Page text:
So the government continues so-far-successfully (no matter how stupid their arguments) to hide the documents and conceal what they know. Where is this really going? Or rather, where can it realistically end up?

    How am I doing?

    But I am lost as to which agencies are the apparent source of ofuscation. This latest business over missing documents and transmittals and logs—

    I assume these are not digitally manufactured memos and documents, otherwise I’d be asking for back-up files.

    Help. I have weeds up to my ears!!

    • emptywheel says:

      Your summary is correct: Judge Hellerstein has been pushing the government to release “Vaughn Documents” (descriptions of hte docs they refuse to release along with the basis for refusing to release them). So far we’ve gotten a three Vaughns from CIA, and this one from OLC, the part of DOJ that writes the legal memos authorizing torture (where John Yoo worked) so far this year.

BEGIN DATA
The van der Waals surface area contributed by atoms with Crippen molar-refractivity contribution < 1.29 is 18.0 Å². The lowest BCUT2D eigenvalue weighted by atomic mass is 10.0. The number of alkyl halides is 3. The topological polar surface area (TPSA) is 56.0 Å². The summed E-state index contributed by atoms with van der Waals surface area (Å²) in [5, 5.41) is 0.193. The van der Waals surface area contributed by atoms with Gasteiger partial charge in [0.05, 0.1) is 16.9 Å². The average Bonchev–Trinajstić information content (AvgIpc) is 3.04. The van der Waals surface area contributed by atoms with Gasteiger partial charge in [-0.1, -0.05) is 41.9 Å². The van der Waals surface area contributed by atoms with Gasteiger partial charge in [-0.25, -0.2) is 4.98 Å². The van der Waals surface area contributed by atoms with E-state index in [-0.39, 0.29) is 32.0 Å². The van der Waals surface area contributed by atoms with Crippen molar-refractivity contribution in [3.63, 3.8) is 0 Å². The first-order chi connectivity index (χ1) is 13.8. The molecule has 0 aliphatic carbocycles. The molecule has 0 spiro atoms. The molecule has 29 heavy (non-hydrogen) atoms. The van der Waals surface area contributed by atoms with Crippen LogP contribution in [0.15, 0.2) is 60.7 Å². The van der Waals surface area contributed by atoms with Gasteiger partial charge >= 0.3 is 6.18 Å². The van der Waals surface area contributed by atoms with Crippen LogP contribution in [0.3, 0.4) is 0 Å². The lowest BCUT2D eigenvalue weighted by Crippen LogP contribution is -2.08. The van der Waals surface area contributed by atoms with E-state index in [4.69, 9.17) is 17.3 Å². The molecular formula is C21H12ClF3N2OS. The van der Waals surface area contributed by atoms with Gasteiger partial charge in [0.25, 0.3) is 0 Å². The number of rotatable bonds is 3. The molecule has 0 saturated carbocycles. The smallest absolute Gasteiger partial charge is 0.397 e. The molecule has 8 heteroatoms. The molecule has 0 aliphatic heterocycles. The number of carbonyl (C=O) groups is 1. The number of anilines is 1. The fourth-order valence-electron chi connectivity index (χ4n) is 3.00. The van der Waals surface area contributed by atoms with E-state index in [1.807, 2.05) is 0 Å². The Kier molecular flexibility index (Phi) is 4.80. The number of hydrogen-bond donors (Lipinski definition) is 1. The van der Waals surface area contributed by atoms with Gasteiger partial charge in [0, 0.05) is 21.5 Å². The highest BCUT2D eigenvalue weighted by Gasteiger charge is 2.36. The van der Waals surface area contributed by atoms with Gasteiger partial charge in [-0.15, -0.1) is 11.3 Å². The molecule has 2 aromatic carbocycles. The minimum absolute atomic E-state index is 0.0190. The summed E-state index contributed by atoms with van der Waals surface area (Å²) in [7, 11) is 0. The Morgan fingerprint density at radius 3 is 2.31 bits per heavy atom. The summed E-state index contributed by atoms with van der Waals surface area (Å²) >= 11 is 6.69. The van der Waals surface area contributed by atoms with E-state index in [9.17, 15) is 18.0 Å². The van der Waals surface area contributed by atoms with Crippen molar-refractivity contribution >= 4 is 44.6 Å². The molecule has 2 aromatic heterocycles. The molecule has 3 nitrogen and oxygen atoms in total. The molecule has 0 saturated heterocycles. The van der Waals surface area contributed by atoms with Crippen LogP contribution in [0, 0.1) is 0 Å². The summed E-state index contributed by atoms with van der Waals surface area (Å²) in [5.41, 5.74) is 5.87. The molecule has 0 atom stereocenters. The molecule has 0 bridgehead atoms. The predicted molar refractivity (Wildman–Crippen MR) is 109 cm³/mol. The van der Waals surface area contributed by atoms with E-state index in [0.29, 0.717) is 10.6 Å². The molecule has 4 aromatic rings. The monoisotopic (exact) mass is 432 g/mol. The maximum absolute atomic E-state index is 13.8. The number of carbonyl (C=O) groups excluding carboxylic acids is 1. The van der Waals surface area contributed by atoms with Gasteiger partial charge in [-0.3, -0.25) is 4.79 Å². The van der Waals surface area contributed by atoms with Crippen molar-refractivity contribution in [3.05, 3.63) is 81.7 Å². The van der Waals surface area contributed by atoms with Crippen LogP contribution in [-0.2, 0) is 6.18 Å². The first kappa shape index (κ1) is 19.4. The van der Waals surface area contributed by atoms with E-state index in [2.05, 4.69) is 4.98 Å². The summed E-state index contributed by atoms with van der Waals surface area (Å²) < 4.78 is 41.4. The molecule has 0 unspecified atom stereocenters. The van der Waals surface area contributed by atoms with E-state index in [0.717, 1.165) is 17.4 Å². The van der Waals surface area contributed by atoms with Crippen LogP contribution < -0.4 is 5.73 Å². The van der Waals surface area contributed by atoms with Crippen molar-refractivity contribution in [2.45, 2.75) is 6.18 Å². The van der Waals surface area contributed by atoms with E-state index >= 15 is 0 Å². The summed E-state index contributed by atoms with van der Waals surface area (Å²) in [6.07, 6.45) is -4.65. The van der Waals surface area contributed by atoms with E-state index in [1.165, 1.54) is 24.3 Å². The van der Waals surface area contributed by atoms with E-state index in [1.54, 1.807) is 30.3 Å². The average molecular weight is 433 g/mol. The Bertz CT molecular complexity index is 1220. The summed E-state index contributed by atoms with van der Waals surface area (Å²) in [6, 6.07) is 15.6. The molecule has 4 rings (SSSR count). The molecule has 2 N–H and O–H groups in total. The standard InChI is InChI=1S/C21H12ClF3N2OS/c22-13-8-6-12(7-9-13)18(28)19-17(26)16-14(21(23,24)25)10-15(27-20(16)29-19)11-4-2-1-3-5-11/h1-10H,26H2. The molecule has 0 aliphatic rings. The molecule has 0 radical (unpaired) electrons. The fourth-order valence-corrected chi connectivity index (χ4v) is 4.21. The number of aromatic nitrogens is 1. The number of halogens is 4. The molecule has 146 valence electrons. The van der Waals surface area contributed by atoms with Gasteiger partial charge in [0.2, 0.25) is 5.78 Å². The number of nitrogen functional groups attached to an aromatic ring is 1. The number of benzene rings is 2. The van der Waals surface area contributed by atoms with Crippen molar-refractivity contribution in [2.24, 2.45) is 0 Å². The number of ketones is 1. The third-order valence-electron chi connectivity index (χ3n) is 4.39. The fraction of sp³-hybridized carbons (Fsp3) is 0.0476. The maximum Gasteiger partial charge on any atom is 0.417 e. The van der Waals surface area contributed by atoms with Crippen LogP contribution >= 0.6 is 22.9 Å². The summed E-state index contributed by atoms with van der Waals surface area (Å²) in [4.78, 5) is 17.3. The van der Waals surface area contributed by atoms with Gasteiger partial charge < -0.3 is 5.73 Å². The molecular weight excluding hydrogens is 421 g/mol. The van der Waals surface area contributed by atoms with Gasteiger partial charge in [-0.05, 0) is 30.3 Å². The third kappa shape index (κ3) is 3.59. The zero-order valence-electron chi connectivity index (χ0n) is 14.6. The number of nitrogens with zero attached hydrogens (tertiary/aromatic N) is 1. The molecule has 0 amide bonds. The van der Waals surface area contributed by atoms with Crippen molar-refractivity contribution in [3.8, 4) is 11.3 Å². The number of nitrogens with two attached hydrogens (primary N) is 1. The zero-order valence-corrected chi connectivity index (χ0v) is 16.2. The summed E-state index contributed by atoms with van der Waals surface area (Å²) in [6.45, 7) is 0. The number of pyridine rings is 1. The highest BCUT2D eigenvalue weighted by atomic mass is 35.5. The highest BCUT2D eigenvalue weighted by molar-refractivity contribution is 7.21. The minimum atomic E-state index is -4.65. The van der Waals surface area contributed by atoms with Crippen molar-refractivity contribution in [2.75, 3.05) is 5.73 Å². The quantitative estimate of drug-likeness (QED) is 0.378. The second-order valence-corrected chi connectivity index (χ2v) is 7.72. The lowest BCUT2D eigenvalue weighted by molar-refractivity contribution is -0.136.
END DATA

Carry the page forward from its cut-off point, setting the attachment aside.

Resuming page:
What happened today is that OLC admitted that they can’t find all the documents they listed on a Vaughn submitted in 2007.

      OLC had the documents in a safe that should have required people to log documents in and out, which makes their disappearance all the more suspicious. I have no idea what happens with drafts after the memos are finalized–it’s a good question. But a lot of these have either handwritten notes (which obviously may be important) or distribution/email channels (which show who was talking to whom). So even if you find the soft copy of these documents you lose further information.